5. 4.0 g of polyoxyethylene/polyoxypropylene polymer (Poloxamer 188, Pluronic®F68), 1.0 g of distearoylphosphatidylglcyerol and 5.4 g of mannitol are introduced into 80 ml of water. The mixture is heated to about 80° C. and stirred until dissolution is complete. After cooling, the volume is made up to 100 ml with distilled water.
The investigations were carried out on conscious male beagle dogs (18.2-30.5 kg body weight). The dogs received in each case 5 ml, administered i.v., of the contrast medium preparations described below:
A: An infusion solution, containing 35 g of crosslinked polypeptides per 1,000 ml, for plasma replacement (Haemaccel® supplied by Behringwerke)
B: Echovist® (echo contrast medium supplied by Schering)
C: An aqueous solution containing 4% by weight poloxomer 188 (Pluronic®F68) and 4% by weight glucose (Example 1 in EP 0 077 752)
D: An aqueous solution containing 2% by weight poloxamer and 4% by weight glucose (Example 2 in EP 0 077 752)
E: An aqueous solution containing 1% by weight poloxamer and 4% by weight glucose (Example 3 in EP 0 077 752)
F: Preparation according to the invention from Example 5
Solutions A, C, D, E and F are drawn up without air into a first syringe. This syringe is then connected by the free end to a mixing chamber which contains 0.18 ml of air and is firmly connected to a second syringe. Immediately before administration, the solutions are pumped out of the first syringe through the mixing chamber into the second syringe and back again five times.
The commercially available contrast medium B is prepared as instructed in the pack insert.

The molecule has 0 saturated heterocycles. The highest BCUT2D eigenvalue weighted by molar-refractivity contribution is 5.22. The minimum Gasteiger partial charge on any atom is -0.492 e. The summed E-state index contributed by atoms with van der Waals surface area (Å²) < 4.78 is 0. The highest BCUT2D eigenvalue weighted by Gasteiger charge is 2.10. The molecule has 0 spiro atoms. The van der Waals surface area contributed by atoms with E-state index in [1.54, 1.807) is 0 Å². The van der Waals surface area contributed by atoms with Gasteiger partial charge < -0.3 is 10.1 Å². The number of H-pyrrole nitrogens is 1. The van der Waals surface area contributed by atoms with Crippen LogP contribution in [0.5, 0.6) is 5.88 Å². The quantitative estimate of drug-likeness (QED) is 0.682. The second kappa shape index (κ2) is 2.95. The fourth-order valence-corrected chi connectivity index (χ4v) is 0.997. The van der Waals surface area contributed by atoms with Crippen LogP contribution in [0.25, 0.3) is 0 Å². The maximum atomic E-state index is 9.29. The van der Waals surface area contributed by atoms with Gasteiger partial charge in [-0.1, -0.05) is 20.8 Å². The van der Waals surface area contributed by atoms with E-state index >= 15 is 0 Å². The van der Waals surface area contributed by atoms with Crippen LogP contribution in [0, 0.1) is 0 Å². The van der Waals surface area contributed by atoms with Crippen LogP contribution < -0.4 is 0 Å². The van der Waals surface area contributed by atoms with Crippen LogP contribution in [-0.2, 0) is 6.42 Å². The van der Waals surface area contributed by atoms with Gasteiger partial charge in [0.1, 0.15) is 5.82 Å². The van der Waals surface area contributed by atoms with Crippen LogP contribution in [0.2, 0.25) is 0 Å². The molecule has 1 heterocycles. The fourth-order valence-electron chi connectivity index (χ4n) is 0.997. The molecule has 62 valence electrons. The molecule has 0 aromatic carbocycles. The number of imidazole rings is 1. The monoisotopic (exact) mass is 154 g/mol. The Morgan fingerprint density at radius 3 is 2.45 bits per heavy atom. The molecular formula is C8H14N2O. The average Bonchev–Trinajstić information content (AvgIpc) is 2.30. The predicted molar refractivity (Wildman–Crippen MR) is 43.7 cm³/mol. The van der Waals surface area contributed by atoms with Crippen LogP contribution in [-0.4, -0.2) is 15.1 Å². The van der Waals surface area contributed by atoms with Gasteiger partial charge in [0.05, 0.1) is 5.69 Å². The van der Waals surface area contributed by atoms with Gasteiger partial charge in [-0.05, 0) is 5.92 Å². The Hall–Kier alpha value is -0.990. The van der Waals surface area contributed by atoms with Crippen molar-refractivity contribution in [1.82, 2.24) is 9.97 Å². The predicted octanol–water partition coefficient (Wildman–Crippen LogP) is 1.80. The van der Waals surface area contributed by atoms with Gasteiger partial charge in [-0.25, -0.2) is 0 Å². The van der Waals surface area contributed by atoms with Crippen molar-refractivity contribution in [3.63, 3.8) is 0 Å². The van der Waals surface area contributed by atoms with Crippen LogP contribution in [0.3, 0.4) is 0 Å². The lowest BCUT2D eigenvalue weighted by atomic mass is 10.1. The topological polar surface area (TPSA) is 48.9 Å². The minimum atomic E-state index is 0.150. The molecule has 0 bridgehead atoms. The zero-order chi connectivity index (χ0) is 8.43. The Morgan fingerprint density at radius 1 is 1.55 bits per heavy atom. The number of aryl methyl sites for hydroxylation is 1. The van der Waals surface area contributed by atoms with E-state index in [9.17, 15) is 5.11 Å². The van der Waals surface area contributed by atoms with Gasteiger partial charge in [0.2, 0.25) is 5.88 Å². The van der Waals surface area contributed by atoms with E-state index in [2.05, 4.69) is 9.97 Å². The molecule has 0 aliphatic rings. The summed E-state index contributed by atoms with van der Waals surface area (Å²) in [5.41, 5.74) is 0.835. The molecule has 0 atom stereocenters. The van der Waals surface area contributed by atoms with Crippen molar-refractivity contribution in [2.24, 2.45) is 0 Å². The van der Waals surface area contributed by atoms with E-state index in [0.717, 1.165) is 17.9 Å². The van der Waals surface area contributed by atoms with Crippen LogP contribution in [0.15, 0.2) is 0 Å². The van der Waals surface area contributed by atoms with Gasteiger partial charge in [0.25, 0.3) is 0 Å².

The echocardiographic ultrasonic scans were carried out with a Sonoscope 4 ultrasonic instrument with mechanical head at 3.5 MHz. The videoprints of the resulting ultrasonic images were evaluated for the intensity of contrast by densitometry. The densitometer used (Gretag D182) determines the changes in the brightness in 100 steps in the range from 0.00 to 2.50 density units. The calibration is carried out using the DIN 16536 calibration card (calibration reference) provided by the manufacturer, where the lightest white is assigned the value 1.64 and the darkest black is assigned the value 0.00. The average of four individual determinations on an area of 1 cm×1 cm gives the value for the administered preparation for each animal.
The results obtained are shown in the table which follows.
______________________________________right ventricle left ventricle Intensity Intensity5 ml Contrast max 10 sec Contrast max 10 sec______________________________________A yes 1.18 0.86 no 0.00 0.00B yes 1.09 0.65 no 0.00 0.00C yes 1.20 0.78 no 0.00 0.00D yes 1.23 0.87 no 0.00 0.00E yes 1.22 0.93 no 0.00 0.00F yes 1.19 0.82 yes 0.78 0.72______________________________________
It is evident from the results that the echo contrast media according to the invention enter the lungs, in contrast to the echo contrast media of the prior art, and are therefore excellently suited for diagnosis in the left ventricle. The utilisability of ultrasonic imaging in cardiac diagnosis is considerably extended by the echo contrast media according to the invention.
In addition, it has been found that the micro bubbles of the echo contrast media according to the invention apparently have a considerable affinity for the internal surfaces of vessels and cavities in the body. The consequence of this is that the outlines of vessels and cavities are demonstrated much better and therefore more informatively than was possible with contrast media of the prior art. It is particularly advantageous in this connection that this great improvement in the demonstration of the surfaces of vessels and cavities even persists when the lumen of the vessel or cavity is already free of echo contrast medium. This surprising contrast of surfaces can be utilised, for example, for observation of the endocardium.
FIGS. 1 and 2 depict the result of an experiment to demonstrate this novel contrast of surface structures.